Diamond in the Rough: A Memoir by Shawn Colvin
My rating: 4 of 5 stars
I remember where I was when I first encountered Shawn Colvin. I was in a Best Buy in Bloomington, Illinois, in the spring of my freshman year. Her album Steady On was sitting on an end-cap display in the new music section; it looked good, and I was feeling consumeristic, so I bought it. I probably, quite frankly, put it on my Discover Card, as I was wont to do back then, which means I'm probably still paying for it. That being said, it was worth the money.
Shawn Colvin's music has shown up at a lot of significant moments in my life. Her cover of "Every Little Thing He Does Is Magic" was playing while my wife and I enjoyed a poolside meal at a resort in Scottsdale, Arizona, during our honeymoon. I sat with my sister on the floor of the student center at Northwestern University while Colvin moved effortlessly from her song "Polaroids" into the chorus of "Just My Imagination" by the Temptations. I bought her album Whole New You in a Borders Bookstore that no longer exists. And on September 11, 2001, I sought solace in her song "Cry Like an Angel" as I tried to make sense of the violent deaths of more than three thousand people.
All the feelings associated with those moments came back when I learned that she had written a memoir, Diamond in the Rough. I gobbled it up and enjoyed every nibble, although I'm not sure I would have been as enthralled had I not already been a fan. Diamond in the Rough isn't so much a memoir, in the sense of a book that mines an event or setting or relationship for some universal meaning, as it is an autobiography. It's a book for fans, first and foremost. I don't mean that disrespectfully, but I do think if someone saw my four-star rating for a memoir and bought it without prior connection to Colvin, they'd be disappointed with their reading experience.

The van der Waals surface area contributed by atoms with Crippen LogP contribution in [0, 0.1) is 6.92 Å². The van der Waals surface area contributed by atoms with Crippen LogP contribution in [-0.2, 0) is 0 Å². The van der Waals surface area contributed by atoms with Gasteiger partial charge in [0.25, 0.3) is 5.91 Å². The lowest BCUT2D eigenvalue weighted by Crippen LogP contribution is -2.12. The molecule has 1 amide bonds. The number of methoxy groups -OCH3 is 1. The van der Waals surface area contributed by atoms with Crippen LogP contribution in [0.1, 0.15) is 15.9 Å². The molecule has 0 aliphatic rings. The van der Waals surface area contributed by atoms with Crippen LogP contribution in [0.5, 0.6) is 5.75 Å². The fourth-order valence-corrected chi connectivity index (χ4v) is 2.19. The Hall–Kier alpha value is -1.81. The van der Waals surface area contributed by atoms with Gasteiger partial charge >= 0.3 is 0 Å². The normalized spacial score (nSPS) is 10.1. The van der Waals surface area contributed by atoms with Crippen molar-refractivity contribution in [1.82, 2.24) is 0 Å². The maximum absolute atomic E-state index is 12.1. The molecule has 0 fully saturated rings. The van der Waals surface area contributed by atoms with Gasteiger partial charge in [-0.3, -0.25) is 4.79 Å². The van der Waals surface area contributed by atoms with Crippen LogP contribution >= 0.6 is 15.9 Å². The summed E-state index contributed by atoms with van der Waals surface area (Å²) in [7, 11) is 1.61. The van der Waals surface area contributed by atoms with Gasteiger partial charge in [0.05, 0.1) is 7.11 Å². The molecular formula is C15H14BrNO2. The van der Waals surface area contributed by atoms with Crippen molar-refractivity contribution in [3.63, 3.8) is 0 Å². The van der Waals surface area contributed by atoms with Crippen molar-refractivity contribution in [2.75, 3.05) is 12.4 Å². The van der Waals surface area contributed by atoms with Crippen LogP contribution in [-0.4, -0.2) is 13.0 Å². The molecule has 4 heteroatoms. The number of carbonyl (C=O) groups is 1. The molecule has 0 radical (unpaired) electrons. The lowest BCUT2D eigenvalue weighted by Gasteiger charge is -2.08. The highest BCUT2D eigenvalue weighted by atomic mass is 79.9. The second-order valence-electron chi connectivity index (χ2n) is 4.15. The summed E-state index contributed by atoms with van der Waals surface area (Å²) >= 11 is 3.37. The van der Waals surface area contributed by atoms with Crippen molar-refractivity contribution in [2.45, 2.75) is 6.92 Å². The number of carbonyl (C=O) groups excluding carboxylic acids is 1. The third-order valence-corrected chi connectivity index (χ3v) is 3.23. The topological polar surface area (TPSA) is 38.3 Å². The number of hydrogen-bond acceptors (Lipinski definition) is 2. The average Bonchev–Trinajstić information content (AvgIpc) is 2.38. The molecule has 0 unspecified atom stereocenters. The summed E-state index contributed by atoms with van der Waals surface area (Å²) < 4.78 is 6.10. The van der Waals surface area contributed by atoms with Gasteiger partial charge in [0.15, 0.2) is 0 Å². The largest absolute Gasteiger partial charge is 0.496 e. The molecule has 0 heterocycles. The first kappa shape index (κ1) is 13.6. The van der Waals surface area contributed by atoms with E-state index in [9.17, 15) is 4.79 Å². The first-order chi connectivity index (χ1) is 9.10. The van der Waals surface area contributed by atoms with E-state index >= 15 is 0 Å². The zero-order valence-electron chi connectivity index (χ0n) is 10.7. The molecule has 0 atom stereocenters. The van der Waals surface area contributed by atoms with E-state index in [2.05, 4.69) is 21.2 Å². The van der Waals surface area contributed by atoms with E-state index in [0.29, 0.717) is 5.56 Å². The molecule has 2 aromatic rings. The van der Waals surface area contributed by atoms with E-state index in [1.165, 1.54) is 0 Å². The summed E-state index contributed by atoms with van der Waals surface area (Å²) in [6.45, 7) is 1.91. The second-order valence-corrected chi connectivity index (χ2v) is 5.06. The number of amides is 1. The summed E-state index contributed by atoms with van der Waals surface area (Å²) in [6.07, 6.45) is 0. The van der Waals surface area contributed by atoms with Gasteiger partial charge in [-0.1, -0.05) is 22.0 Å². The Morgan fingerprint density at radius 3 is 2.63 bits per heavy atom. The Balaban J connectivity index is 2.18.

That being said, it was, for me, a great reading experience. Colvin is a singer-songwriter, and such people are uniquely gifted storytellers, if not always the most articulate interpreters of stories. Songwriters tell stories in song, and so the meaning is usually intentionally obscured. Not so in a book, though: Colvin tells her life story compellingly, taking us through several distinct chapters--a childhood occasionally disrupted by family relocation; a young life on the road as a traveling musician; a more settled but arguably less stable life as a New York musician; an award-winning recording career; a post-major-label singer-songwriter's schedule--all with a through line that involves addiction, depression, anxiety and turbulent romantic relationships. No great surprises or big new insights here; we sadly have come to expect substance abuse, emotional hardship and complicated relationships of our celebrated artists. They're sad stories in many cases, but they're told here with the perspective of time passed and life recovered. Like a good storyteller Colvin can find the grace and humor in each chapter.
I think one of the best reason for reading books by musicians and other artists (such as Steve Martin and Joe Jackson, for example) is the window such books provide into the artistic mind and the creative process. Colvin's songs are in the foreground of her later chapters--once she's committed herself to songwriting and recording. I learned a lot about the songs on Steady On that has since enriched my listening; I learned about her later albums as well, having my suspicions confirmed, for example, by her comments about the first line of "Polaroids": "Please no more therapy . . ."
It's not just her music, of course; Colvin was part of what might be considered a folk renaissance in the late 1980s bleeding into the 1990s. Her experience writing with Jon Levanthal, touring with Buddy Miller, even just hanging out with Joni Mitchell offer insight into where artists find inspiration and how such inspiration is translated into something that can be received and embraced by an audience.
It should by now be obvious that I struggle in vain to have objectivity about Shawn Colvin. More objective readers might write a more robust critique of her book. More power to them; me, I'll remember it fondly as a story that touches ever so faintly my own story. "If you could show me the story of love," she sings in "Climb On (a Back That's Strong)," "I would write it again and again." If she did, I would surely read it at least once.
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